I have a 2005 Itasca Spirit 24F that has been great for us. However, I've recently noticed a problem with the chassis (engine) batttery running down within a week or so of being parked and not in use. No lights on that I'm aware of, no apparent source for battery drain. I can start the engine if I use the "Battery Boost" switch and start from the house batteries, and the engine battery itself holds a charge when I drive the rig, park it for a night or two, then try to start it from the engine battery - no problem there. chassis battery is fairly new - 1 or 2 years old only.
I did install a new radio/CD player, and wonder if that's causing a drain, although that was installed nearly a year ago and this problem only cropped up this winter. I'm wondering how many of you install a battery cutout switch on the chassis battery, similar to what the manufacturer installed on the house batteries? Can this be accessed easily from inside the cab, or do I have to pop the hood to reach it? Thanks, Dave
I had a similar issue with our MH, and finally just use the battery disconnect switch that was on the battery when we bought the MH (used). I had to replace a battery, after it had gone completely dead, and never really charged up to full charge again......
Getting a switch isn't expensive, and is good piece of mind for when you have the RV parked for extended periods of time, and can't keep a Battery Minder on it.
Bill & Claudia / DD Jenn / DS Chris / GS MJ Dogs: Sophie, Abby, Brandy, Kahlie, Annie, Maggie, Tugger & Beau RIP: Cookie, Foxy & Gidget @ Rainbow Bridge.
2000 Winnebago "Minnie" 31C, Ford V-10
Purchased April 2008 FMCA# F407293 The Pets
It's a good idea to keep a Battery Minder connected to the starting battery when rig is not driven for some distance at least twice per month. This will keep the battery from self-discharging and going flat from running connected devices. Your converter should keep your house battery up if plugged into shore power, but some will overcharge and boil out electrolyte damaging the house battery. Best to check electrolyte levels once per month. Otherwise you should connect a Battery Minder to your house battery too. Battery Minders are "smart" trickle chargers that can prevent or reverse sulphation of battery plates. They are good to keep batteries charged fully and extend their useful life considerably. They can be left connected with no fear of over-charging. Desulphation feature only works well on partially sulphated batteries, read FAQ's on website:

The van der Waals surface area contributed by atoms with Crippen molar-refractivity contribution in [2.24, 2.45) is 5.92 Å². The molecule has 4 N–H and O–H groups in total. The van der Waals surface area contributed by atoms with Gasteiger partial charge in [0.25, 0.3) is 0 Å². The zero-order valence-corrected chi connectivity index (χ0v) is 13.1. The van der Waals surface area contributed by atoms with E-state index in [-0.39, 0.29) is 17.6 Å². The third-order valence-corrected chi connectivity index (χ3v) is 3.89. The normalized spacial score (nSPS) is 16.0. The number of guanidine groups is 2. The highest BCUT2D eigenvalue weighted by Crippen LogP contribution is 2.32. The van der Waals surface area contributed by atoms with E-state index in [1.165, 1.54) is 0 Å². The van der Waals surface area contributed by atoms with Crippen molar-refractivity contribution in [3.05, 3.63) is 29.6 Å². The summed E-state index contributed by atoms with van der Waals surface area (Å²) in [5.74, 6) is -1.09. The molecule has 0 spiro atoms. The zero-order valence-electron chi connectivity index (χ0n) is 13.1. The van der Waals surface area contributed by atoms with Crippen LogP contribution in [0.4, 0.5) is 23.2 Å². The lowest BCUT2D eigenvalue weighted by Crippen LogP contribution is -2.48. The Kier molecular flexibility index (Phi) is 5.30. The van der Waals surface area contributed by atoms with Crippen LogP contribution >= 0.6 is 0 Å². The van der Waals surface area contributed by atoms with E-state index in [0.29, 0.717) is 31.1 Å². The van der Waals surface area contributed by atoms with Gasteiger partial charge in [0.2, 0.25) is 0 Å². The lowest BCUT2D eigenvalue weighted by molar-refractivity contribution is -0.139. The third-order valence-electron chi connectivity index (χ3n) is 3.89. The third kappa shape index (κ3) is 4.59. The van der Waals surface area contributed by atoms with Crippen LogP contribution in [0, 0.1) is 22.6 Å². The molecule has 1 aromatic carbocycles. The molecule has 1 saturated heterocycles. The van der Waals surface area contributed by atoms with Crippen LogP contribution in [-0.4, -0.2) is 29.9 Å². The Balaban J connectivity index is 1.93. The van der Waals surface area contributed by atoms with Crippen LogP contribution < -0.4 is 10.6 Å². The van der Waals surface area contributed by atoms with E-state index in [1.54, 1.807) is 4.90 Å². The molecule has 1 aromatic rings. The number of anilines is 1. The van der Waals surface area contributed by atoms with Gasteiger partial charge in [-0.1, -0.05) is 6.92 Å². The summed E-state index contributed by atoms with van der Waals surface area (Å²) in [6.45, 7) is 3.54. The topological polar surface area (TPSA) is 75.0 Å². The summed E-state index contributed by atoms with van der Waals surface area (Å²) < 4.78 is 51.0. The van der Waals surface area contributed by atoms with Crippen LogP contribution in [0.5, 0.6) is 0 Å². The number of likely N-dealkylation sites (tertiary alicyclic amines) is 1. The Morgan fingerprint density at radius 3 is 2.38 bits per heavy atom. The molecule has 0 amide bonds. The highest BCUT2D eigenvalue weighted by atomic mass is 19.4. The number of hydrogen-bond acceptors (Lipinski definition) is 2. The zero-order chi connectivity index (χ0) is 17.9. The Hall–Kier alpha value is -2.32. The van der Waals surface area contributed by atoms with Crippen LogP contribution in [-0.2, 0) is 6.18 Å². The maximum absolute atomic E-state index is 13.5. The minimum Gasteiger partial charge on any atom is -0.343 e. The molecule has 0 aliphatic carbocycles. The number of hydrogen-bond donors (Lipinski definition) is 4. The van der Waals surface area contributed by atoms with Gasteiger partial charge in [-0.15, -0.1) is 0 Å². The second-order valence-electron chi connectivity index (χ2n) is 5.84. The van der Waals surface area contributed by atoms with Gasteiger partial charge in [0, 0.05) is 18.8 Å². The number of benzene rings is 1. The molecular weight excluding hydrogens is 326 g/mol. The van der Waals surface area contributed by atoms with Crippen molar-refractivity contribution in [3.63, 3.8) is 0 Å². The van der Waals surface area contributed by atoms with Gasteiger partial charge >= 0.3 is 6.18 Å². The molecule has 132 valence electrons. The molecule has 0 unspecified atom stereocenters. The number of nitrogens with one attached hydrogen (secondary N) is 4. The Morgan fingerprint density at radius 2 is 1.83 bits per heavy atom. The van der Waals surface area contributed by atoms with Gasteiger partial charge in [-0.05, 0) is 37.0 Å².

Do you switch the radio to the "house" setting? I can usually store 2-3 months if the battery is just keeping the memory in the ECM alive, but can run it down in a week or less if it is supplying the turned-off radio.
This gets progressively shorter as the battery ages, and loses it's capability to hold a full charge.
What we do with these batteries, long periods of storage with low level loads, often high temperatures, pulls them down to discharge levels well below what they were designed for. This kills them faster than using them for a start, and fast recharge, every day or at least a couple times a week.
Pulling the ground connection will remove all loads. I don't like to do this because the ECM has to learn all over again about my driving and the condition of the engine and transmission, but if the battery goes too low that happens anyway.
If the battery self-discharges in less than two-three months, when totally disconnected, it is time for a new battery.
Hopefully this comment might help someone. I had a similar problem with my RV, the chassis battery would sit all winter and be ready to go in the spring. (often between October until April the next year) Then something happened and the RV battery was dead in 30 days.
I connected a set of jumper cables to the chassis battery and immediately my OBD2 monitor lit up and chirped without me even touching the ignition switch. I immediately learned the problem. I thought the OBD2 went completely dead when shutting off the ignition, but apparently it stayed live and connected merely shutting off the display.
The next time, I unplugged the 8-pin modular connector from the ODB2 and lo and behold the chassis battery remained fully charged for the next 2 months.
2002 Trail-Lite Model 211-S w/5.7 Chevy (click View Profile)